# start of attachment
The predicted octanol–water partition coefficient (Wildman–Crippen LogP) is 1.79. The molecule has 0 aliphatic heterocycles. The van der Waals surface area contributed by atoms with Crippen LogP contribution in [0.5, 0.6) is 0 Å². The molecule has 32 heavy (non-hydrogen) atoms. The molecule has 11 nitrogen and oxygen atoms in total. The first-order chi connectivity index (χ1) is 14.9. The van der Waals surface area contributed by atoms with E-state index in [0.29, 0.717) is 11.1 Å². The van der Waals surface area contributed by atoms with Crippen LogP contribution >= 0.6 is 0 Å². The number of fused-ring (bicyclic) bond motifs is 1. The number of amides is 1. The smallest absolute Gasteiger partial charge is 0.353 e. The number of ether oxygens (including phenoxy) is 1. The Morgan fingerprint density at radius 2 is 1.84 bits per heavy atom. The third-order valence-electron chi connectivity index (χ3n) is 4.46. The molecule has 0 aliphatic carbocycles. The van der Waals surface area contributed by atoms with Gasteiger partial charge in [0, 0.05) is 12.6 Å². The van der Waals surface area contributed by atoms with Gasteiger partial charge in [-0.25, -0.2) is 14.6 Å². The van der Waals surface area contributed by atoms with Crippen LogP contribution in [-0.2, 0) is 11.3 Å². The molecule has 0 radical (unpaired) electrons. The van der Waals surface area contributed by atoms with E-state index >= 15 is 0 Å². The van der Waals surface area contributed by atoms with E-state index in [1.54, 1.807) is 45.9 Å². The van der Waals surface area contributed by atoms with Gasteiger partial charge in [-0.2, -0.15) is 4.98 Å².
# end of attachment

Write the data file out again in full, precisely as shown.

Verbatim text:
The predicted octanol–water partition coefficient (Wildman–Crippen LogP) is 1.79. The molecule has 0 aliphatic heterocycles. The van der Waals surface area contributed by atoms with Crippen LogP contribution in [0.5, 0.6) is 0 Å². The molecule has 32 heavy (non-hydrogen) atoms. The molecule has 11 nitrogen and oxygen atoms in total. The first-order chi connectivity index (χ1) is 14.9. The van der Waals surface area contributed by atoms with E-state index in [0.29, 0.717) is 11.1 Å². The van der Waals surface area contributed by atoms with Crippen LogP contribution >= 0.6 is 0 Å². The number of fused-ring (bicyclic) bond motifs is 1. The number of amides is 1. The smallest absolute Gasteiger partial charge is 0.353 e. The number of ether oxygens (including phenoxy) is 1. The Morgan fingerprint density at radius 2 is 1.84 bits per heavy atom. The third-order valence-electron chi connectivity index (χ3n) is 4.46. The molecule has 0 aliphatic carbocycles. The van der Waals surface area contributed by atoms with Gasteiger partial charge in [0, 0.05) is 12.6 Å². The van der Waals surface area contributed by atoms with Gasteiger partial charge in [-0.25, -0.2) is 14.6 Å². The van der Waals surface area contributed by atoms with Crippen LogP contribution in [-0.2, 0) is 11.3 Å². The molecule has 0 radical (unpaired) electrons. The van der Waals surface area contributed by atoms with E-state index >= 15 is 0 Å². The van der Waals surface area contributed by atoms with E-state index in [1.54, 1.807) is 45.9 Å². The van der Waals surface area contributed by atoms with Gasteiger partial charge in [-0.2, -0.15) is 4.98 Å².